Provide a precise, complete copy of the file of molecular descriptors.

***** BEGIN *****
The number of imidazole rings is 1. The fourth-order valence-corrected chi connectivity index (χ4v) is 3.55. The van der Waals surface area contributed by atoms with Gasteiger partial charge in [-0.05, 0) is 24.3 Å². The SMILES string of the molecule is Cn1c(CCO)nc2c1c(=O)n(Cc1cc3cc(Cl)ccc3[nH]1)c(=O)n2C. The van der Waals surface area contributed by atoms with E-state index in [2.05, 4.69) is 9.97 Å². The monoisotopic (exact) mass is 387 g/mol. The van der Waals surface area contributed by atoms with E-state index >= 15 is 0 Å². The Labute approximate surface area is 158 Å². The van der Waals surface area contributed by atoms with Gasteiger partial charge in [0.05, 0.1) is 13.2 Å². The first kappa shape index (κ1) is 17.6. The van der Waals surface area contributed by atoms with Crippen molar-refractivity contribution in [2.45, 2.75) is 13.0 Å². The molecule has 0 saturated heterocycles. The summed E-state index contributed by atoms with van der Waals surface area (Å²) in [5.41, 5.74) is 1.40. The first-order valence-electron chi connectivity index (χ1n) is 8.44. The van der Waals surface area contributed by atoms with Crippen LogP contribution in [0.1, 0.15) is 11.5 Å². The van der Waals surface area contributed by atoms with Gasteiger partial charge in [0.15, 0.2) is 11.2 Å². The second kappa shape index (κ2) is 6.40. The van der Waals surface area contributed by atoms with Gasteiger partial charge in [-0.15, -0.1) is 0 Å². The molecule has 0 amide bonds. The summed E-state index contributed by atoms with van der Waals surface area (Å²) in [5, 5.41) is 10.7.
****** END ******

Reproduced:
The number of imidazole rings is 1. The fourth-order valence-corrected chi connectivity index (χ4v) is 3.55. The van der Waals surface area contributed by atoms with Gasteiger partial charge in [-0.05, 0) is 24.3 Å². The SMILES string of the molecule is Cn1c(CCO)nc2c1c(=O)n(Cc1cc3cc(Cl)ccc3[nH]1)c(=O)n2C. The van der Waals surface area contributed by atoms with E-state index in [2.05, 4.69) is 9.97 Å². The monoisotopic (exact) mass is 387 g/mol. The van der Waals surface area contributed by atoms with E-state index >= 15 is 0 Å². The Labute approximate surface area is 158 Å². The van der Waals surface area contributed by atoms with Gasteiger partial charge in [0.05, 0.1) is 13.2 Å². The first kappa shape index (κ1) is 17.6. The van der Waals surface area contributed by atoms with Crippen molar-refractivity contribution in [2.45, 2.75) is 13.0 Å². The molecule has 0 saturated heterocycles. The summed E-state index contributed by atoms with van der Waals surface area (Å²) in [5.41, 5.74) is 1.40. The first-order valence-electron chi connectivity index (χ1n) is 8.44. The van der Waals surface area contributed by atoms with Crippen LogP contribution in [0.1, 0.15) is 11.5 Å². The van der Waals surface area contributed by atoms with Gasteiger partial charge in [0.15, 0.2) is 11.2 Å². The second kappa shape index (κ2) is 6.40. The van der Waals surface area contributed by atoms with Gasteiger partial charge in [-0.15, -0.1) is 0 Å². The molecule has 0 amide bonds. The summed E-state index contributed by atoms with van der Waals surface area (Å²) in [5, 5.41) is 10.7.